xrange() – creates a iterator instance that scans through the items and keeps only the current encountered item into the memory , hence utilising same amount of memory all the time.
In case the required element is somewhat at the beginning of the list only then it saves a good amount of time and memory.
This function is very similar to
range(), but returns an
xrangeobject instead of a list. This is an opaque sequence type which yields the same values as the corresponding list, without actually storing them all simultaneously. The advantage of
range()is minimal (since
xrange()still has to create the values when asked for them) except when a very large range is used on a memory-starved machine or when all of the range’s elements are never used (such as when the loop is usually terminated with
range returns a static list at runtime.
xrange returns an
object (which acts like a generator, although it’s certainly not one) from which values are generated as and when required.
When to use which?
xrangeif you want to generate a list for a gigantic range, say 1 billion, especially when you have a “memory sensitive system” like a cell phone.
rangeif you want to iterate over the list several times.
PS: Python 3.x’s
range function == Python 2.x’s
Range returns a list while xrange returns an xrange object which takes the same memory irrespective of the range size,as in this case,only one element is generated and available per iteration whereas in case of using range, all the elements are generated at once and are available in the memory.
Some of the other answers mention that Python 3 eliminated 2.x’s
range and renamed 2.x’s
range. However, unless you’re using 3.0 or 3.1 (which nobody should be), it’s actually a somewhat different type.
As the 3.1 docs say:
Range objects have very little behavior: they only support indexing, iteration, and the
However, in 3.2+,
range is a full sequence—it supports extended slices, and all of the methods of
collections.abc.Sequence with the same semantics as a
And, at least in CPython and PyPy (the only two 3.2+ implementations that currently exist), it also has constant-time implementations of the
count methods and the
in operator (as long as you only pass it integers). This means writing
123456 in r is reasonable in 3.2+, while in 2.7 or 3.1 it would be a horrible idea.
* The fact that
issubclass(xrange, collections.Sequence) returns
True in 2.6-2.7 and 3.0-3.1 is a bug that was fixed in 3.2 and not backported.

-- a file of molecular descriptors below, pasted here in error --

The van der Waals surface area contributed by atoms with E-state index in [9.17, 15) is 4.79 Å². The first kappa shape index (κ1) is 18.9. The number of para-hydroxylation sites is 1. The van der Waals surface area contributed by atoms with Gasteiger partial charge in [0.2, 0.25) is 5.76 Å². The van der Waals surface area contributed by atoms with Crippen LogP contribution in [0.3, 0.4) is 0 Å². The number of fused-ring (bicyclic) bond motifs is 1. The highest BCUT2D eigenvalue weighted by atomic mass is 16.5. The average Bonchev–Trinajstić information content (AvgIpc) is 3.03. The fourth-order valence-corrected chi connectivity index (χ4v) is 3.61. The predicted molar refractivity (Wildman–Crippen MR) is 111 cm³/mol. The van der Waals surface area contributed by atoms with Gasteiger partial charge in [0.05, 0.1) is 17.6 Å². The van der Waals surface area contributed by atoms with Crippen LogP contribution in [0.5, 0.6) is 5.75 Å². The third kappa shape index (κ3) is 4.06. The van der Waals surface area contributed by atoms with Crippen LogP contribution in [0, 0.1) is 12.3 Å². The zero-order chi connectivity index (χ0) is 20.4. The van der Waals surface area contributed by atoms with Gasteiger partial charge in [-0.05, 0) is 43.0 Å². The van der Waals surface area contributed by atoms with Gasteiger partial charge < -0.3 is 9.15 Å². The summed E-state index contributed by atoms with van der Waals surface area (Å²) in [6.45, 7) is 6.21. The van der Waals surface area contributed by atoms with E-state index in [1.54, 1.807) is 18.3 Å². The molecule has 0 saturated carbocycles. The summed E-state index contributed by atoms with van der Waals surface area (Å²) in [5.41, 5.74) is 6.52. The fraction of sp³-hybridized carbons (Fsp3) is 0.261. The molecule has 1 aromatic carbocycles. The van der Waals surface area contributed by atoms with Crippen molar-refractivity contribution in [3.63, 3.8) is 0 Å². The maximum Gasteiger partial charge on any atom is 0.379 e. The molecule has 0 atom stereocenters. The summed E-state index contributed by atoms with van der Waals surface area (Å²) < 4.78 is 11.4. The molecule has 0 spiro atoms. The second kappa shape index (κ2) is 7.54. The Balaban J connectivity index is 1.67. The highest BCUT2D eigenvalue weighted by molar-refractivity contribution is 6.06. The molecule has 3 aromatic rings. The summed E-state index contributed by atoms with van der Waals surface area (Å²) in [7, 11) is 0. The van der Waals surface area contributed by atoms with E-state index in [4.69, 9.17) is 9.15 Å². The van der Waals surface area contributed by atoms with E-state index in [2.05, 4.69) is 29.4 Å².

The difference decreases for smaller arguments to
$ python -m timeit "for i in xrange(10111):" " for k in range(100):" " pass" 10 loops, best of 3: 59.4 msec per loop $ python -m timeit "for i in xrange(10111):" " for k in xrange(100):" " pass" 10 loops, best of 3: 46.9 msec per loop
In this case
xrange(100) is only about 20% more efficient.
range(): range(1, 10) returns a list from 1 to 10 numbers & hold whole list in memory.
xrange(): Like range(), but instead of returning a list, returns an object that generates the numbers in the range on demand. For looping, this is lightly faster than range() and more memory efficient.
xrange() object like an iterator and generates the numbers on demand.(Lazy Evaluation)
In : range(1,10) Out: [1, 2, 3, 4, 5, 6, 7, 8, 9] In : xrange(10) Out: xrange(10) In : print xrange.__doc__ xrange([start,] stop[, step]) -> xrange object
xrange() and range() in python works similarly as for the user , but the difference comes when we are talking about how the memory is allocated in using both the function.
When we are using range() we allocate memory for all the variables it is generating, so it is not recommended to use with larger no. of variables to be generated.
xrange() on the other hand generate only a particular value at a time and can only be used with the for loop to print all the values required.
In python 2.x
range(x) returns a list, that is created in memory with x elements.
>>> a = range(5) >>> a [0, 1, 2, 3, 4]
xrange(x) returns an xrange object which is a generator obj which generates the numbers on demand. they are computed during for-loop(Lazy Evaluation).
For looping, this is slightly faster than range() and more memory efficient.
>>> b = xrange(5) >>> b xrange(5)
range(x,y) returns a list of each number in between x and y if you use a
for loop, then
range is slower. In fact,
range has a bigger Index range.
range(x.y) will print out a list of all the numbers in between x and y
xrange(x,y) but if you used a
for loop, then
xrange is faster.
xrange has a smaller Index range.
xrange will not only print out
xrange(x,y) but it will still keep all the numbers that are in it.
[In] range(1,10) [Out] [1, 2, 3, 4, 5, 6, 7, 8, 9] [In] xrange(1,10) [Out] xrange(1,10)
If you use a
for loop, then it would work
[In] for i in range(1,10): print i [Out] 1 2 3 4 5 6 7 8 9 [In] for i in xrange(1,10): print i [Out] 1 2 3 4 5 6 7 8 9
There isn’t much difference when using loops, though there is a difference when just printing it!